# 12.3 Stress, strain, and elastic modulus  (Page 4/26)

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Check Your Understanding Find the compressive stress and strain at the base of Nelson’s column.

$206.8\phantom{\rule{0.2em}{0ex}}\text{kPa};\phantom{\rule{0.2em}{0ex}}4.6\phantom{\rule{0.2em}{0ex}}×\phantom{\rule{0.2em}{0ex}}{10}^{-5}$

## Stretching a rod

A 2.0-m-long steel rod has a cross-sectional area of $0.30\phantom{\rule{0.2em}{0ex}}{\text{cm}}^{2}.$ The rod is a part of a vertical support that holds a heavy 550-kg platform that hangs attached to the rod’s lower end. Ignoring the weight of the rod, what is the tensile stress in the rod and the elongation of the rod under the stress?

## Strategy

First we compute the tensile stress in the rod under the weight of the platform in accordance with [link] . Then we invert [link] to find the rod’s elongation, using ${L}_{0}=2.0\phantom{\rule{0.2em}{0ex}}\text{m}.$ From [link] , Young’s modulus for steel is $Y=\phantom{\rule{0.2em}{0ex}}2.0\phantom{\rule{0.2em}{0ex}}×\phantom{\rule{0.2em}{0ex}}{10}^{11}\text{Pa}.$

## Solution

Substituting numerical values into the equations gives us

$\begin{array}{ccc}\hfill \frac{{F}_{\perp }}{A}& =\hfill & \frac{\left(550\phantom{\rule{0.2em}{0ex}}\text{kg}\right)\left(9.8\phantom{\rule{0.2em}{0ex}}{\text{m/s}}^{2}\right)}{3.0\phantom{\rule{0.2em}{0ex}}×\phantom{\rule{0.2em}{0ex}}{10}^{-5}\phantom{\rule{0.2em}{0ex}}{\text{m}}^{2}}=1.8\phantom{\rule{0.2em}{0ex}}×\phantom{\rule{0.2em}{0ex}}{10}^{8}\text{Pa}\hfill \\ \hfill \text{Δ}L& =\hfill & \frac{{F}_{\perp }}{A}\phantom{\rule{0.2em}{0ex}}\frac{{L}_{0}}{Y}=\left(1.8\phantom{\rule{0.2em}{0ex}}×\phantom{\rule{0.2em}{0ex}}{10}^{8}\text{Pa}\right)\phantom{\rule{0.2em}{0ex}}\frac{2.0\phantom{\rule{0.2em}{0ex}}\text{m}}{2.0\phantom{\rule{0.2em}{0ex}}×\phantom{\rule{0.2em}{0ex}}{10}^{11}\text{Pa}}=1.8\phantom{\rule{0.2em}{0ex}}×\phantom{\rule{0.2em}{0ex}}{10}^{-3}\text{m}=\phantom{\rule{0.2em}{0ex}}1.8\phantom{\rule{0.2em}{0ex}}\text{mm.}\hfill \end{array}$

## Significance

Similarly as in the example with the column, the tensile stress in this example is not uniform along the length of the rod. Unlike in the previous example, however, if the weight of the rod is taken into consideration, the stress in the rod is largest at the top and smallest at the bottom of the rod where the equipment is attached.

Check Your Understanding A 2.0-m-long wire stretches 1.0 mm when subjected to a load. What is the tensile strain in the wire?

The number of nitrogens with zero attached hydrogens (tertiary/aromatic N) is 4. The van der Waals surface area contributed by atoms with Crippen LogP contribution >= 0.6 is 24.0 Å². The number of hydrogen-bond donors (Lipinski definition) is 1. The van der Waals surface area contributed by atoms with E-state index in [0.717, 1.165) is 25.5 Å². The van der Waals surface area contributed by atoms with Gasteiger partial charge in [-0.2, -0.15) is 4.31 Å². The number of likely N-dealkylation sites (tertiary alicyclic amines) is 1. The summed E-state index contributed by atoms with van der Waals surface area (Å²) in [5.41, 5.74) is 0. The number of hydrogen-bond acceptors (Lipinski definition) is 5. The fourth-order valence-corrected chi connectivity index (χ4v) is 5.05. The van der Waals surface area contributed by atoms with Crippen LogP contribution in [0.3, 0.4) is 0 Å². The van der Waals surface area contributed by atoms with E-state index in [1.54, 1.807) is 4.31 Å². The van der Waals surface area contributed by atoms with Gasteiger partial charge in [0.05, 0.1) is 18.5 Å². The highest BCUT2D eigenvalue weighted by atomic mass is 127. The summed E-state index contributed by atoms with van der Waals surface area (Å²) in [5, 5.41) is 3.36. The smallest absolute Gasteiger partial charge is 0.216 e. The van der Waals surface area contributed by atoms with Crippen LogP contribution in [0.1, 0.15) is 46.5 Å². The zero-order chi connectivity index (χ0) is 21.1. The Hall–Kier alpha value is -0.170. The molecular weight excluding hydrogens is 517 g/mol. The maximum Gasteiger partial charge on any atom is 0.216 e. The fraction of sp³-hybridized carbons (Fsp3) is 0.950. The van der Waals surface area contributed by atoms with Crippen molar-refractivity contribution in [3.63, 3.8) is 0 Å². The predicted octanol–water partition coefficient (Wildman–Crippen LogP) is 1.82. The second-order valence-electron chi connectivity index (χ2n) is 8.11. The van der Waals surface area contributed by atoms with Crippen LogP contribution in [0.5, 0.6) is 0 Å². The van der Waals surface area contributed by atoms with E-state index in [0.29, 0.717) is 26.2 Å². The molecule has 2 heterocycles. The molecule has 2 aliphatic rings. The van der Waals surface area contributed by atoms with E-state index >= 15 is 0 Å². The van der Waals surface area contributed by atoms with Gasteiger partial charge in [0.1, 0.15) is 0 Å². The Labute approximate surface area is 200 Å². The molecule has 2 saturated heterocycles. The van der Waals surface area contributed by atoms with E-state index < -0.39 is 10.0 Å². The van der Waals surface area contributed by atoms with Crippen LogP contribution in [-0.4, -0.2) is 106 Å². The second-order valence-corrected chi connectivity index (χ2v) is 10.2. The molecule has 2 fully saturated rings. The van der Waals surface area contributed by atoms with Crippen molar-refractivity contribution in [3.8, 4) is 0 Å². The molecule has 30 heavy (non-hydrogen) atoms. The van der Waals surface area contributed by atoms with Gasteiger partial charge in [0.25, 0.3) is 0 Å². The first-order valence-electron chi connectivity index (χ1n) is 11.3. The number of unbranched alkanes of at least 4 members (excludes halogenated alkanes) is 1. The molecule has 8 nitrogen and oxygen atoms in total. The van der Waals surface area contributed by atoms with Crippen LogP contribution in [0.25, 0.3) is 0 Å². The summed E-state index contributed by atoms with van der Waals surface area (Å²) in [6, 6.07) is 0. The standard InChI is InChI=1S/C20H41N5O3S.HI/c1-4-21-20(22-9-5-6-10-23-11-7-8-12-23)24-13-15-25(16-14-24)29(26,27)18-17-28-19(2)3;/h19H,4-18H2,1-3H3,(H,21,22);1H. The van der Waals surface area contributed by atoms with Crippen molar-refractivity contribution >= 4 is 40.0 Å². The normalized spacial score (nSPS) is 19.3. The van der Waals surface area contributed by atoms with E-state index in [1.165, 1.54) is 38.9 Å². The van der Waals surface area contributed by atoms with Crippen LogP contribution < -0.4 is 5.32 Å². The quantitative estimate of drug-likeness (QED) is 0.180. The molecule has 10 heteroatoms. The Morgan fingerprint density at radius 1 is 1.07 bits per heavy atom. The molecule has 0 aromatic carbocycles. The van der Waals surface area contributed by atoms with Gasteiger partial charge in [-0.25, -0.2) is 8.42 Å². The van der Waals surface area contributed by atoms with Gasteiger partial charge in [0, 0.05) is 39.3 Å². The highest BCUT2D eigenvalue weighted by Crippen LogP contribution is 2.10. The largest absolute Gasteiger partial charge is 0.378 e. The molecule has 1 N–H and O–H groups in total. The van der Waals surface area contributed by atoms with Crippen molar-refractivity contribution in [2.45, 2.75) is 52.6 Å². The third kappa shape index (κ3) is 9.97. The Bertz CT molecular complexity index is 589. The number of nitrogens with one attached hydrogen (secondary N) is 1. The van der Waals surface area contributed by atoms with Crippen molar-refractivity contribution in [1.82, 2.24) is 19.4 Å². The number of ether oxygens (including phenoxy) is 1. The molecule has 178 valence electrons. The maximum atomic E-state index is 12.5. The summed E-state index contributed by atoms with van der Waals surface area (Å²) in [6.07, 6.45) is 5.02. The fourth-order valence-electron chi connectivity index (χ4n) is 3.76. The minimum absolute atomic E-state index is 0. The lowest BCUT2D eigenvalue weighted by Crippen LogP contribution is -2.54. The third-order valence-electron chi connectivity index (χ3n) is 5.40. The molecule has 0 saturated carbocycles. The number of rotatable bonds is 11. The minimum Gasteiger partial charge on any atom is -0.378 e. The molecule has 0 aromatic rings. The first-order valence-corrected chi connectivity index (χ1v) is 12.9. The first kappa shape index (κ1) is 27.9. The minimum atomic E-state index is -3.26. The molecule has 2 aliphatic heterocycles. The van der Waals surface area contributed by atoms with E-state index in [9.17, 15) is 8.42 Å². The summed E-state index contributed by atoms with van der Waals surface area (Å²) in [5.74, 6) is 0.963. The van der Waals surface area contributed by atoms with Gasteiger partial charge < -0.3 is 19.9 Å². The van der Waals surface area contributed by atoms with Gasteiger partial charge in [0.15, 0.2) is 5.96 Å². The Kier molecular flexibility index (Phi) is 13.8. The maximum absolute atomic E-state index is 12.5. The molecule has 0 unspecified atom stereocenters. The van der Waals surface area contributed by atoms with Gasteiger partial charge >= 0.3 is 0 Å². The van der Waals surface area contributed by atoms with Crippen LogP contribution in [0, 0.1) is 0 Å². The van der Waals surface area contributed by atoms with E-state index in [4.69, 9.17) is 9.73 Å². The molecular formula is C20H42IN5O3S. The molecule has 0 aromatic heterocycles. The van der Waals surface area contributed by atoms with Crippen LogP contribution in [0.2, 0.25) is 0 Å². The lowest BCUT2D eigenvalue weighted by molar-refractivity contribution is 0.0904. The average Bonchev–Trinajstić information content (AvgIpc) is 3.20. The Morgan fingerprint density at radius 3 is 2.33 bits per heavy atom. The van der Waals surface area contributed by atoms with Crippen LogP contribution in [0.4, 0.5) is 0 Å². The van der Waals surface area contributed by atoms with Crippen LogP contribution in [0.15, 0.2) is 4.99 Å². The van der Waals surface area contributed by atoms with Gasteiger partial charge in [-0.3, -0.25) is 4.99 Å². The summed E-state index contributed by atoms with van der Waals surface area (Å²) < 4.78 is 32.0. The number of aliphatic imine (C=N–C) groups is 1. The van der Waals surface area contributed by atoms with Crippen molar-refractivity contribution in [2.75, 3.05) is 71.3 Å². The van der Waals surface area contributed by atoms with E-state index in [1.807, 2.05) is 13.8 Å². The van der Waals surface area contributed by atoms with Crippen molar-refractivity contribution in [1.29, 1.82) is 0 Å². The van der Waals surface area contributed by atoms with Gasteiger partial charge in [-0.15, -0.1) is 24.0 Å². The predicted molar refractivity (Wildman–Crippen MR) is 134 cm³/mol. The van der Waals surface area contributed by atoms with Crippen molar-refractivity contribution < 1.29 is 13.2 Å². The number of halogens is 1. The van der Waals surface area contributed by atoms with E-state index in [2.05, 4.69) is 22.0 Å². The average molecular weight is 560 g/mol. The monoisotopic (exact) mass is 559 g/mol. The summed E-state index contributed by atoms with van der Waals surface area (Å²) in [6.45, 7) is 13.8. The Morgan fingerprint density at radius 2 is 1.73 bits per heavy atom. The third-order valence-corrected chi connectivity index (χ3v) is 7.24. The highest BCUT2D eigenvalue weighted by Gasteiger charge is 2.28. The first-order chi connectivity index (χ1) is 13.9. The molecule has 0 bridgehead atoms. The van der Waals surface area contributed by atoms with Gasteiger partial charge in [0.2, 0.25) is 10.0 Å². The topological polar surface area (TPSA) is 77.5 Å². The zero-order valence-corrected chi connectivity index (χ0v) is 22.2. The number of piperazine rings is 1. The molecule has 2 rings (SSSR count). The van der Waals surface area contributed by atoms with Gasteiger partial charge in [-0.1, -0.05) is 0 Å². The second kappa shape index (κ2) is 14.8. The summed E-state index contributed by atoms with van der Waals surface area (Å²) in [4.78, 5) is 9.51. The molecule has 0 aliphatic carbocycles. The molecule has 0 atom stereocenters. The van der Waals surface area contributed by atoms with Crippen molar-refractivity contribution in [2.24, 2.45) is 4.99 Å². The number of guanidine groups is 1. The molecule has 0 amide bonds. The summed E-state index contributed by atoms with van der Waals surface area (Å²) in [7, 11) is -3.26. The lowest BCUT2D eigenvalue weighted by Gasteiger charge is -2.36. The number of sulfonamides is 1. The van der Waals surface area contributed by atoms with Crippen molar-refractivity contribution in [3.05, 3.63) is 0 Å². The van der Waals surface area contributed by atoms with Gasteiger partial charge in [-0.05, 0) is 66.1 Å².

$5.0\phantom{\rule{0.2em}{0ex}}×\phantom{\rule{0.2em}{0ex}}{10}^{-4}$

Objects can often experience both compressive stress and tensile stress simultaneously [link] . One example is a long shelf loaded with heavy books that sags between the end supports under the weight of the books. The top surface of the shelf is in compressive stress and the bottom surface of the shelf is in tensile stress. Similarly, long and heavy beams sag under their own weight. In modern building construction, such bending strains can be almost eliminated with the use of I-beams [link] . (a) An object bending downward experiences tensile stress (stretching) in the upper section and compressive stress (compressing) in the lower section. (b) Elite weightlifters often bend iron bars temporarily during lifting, as in the 2012 Olympics competition. (credit b: modification of work by Oleksandr Kocherzhenko) Steel I-beams are used in construction to reduce bending strains. (credit: modification of work by “US Army Corps of Engineers Europe District”/Flickr)

A heavy box rests on a table supported by three columns. View this demonstration to move the box to see how the compression (or tension) in the columns is affected when the box changes its position.

## Bulk stress, strain, and modulus

When you dive into water, you feel a force pressing on every part of your body from all directions. What you are experiencing then is bulk stress, or in other words, pressure    . Bulk stress always tends to decrease the volume enclosed by the surface of a submerged object. The forces of this “squeezing” are always perpendicular to the submerged surface [link] . The effect of these forces is to decrease the volume of the submerged object by an amount $\text{Δ}V$ compared with the volume ${V}_{0}$ of the object in the absence of bulk stress. This kind of deformation is called bulk strain and is described by a change in volume relative to the original volume:

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